“Link”, “Lines of the Image”, “Elusive silhouette of a Dancing Dervish”, “Split from the Light”… Did these pieces of yours come out of your search in Eastern literature and philosophy, or have you already found yourself in them?”
I wouldn’t say I have found myself there or in some other place, but the search always continues. I will resort to the Western literature, to the work of my favorite poets, such as Georg Trakl or Osip Mandelstam any time I want to.
But I am an Oriental man, I belong to the Eastern, Islamic culture and I believe it necessary and right for my work to speak the language of the culture I belong to.
The pieces you mentioned are directly linked to Nasimi’s poetry and ideas. I discovered one peculiarity of Nasimi’s work: he speaks of lofty matters, and either you accept his philosophy, or he pushes you aside. Through Nasimi’s work, I created a “passage” for myself and it led me to the foundations of Eastern philosophy. We were born in such attractive and fertile (in a broad sense of the word) land, that other cultures flocked here as well, contibuting their best. That’s why Azerbaijan, being small territorially, is a unique “source”. For example, moving from north to south, one can come across at least three different architectural style.
Whatever an Eastern composer may write, Europe will always find it exotic. I had the chance to experience that firsthand in the years I studied there. Even the professors who taught us thought that. Oddly enough, according to them, if an Italian composer writes something based on Indian ragas, it’s “European music”, while if an Eastern composer uses modern composing techniques, the piece is still perceived as exotic. And those believing that they have achieved success in Europe as contemporary composers should never lose the sense of reality, because the “contemporary elements” they use in their work do not save them from being exotic.
During your time in Austria, you also had a more applied, practical musical experience. You composed music on commission for The Inspector General. How is the relationship between the director and the composer, and the composer and the client in general, regulated in Europe? In Azerbaijan, for example, a composer gets the honorarium only three years after the performance has been staged.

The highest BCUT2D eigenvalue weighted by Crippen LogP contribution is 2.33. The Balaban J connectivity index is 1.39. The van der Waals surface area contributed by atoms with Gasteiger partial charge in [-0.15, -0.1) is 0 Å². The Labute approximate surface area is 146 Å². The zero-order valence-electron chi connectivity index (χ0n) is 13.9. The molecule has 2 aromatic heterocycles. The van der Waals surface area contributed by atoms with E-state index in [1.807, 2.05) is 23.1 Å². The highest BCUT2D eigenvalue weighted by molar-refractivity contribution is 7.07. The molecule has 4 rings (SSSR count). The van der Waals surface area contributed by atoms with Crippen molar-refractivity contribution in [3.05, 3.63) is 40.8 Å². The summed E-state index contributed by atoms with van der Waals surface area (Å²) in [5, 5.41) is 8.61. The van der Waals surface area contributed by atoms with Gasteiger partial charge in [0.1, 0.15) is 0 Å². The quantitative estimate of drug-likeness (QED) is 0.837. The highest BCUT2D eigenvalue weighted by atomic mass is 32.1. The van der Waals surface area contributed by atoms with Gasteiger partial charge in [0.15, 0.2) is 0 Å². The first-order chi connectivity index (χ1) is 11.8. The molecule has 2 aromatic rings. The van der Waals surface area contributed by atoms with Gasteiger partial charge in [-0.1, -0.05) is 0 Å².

It happens because incompetent people still hold certain offices, and I am not surprised. I heard once that the head of electrical grid operator office in one of the districts had been appointed the head of culture department in another district. If I’m not mistaken, that most trustworthy job transfer was between Imishli and Agstafa.
As for the relationship between the client and the composer, it may sound very strange in contrast to Azerbaijani realities, but for the score to The Inspector General, I was paid twice more than the contract said. After the performance, the client said that they liked the music very much and that they believed the contract amount was too small. Perhaps, they were so kind because they knew I was a student. I don’t know… Anyway, they even sent me a thank you note.
And finally, what are your plans for the future?
I have many plans and aspirations for the future that I would like to turn into reality. Lately, I have been thinking about Mikayil Mushfig’s poetry, and I am composing music for some of his poems, as well as for his essay “Oil Workers”. I also plan on composing a piano concerto, which I promised to my friend, pianist Zakir Asadov, a long time ago. And I want to get back to teaching, because to eliminate some negative phenomena we keep complaining about and to solve those problems, we need to work with the younger generations interactively. In general, if we don’t take on the field of musical education in earnest, if education is not organized at a high level, if there are no translations of important textbooks and research papers and if young, promising and well-educated composers and musicologists don’t get involved in this process, art music in Azerbaijan may lose its face completely in a few years. I hope that these issues will be resolved at least to some extent in the nearest future.
Interview by Shafagat Mammadova (musicologist)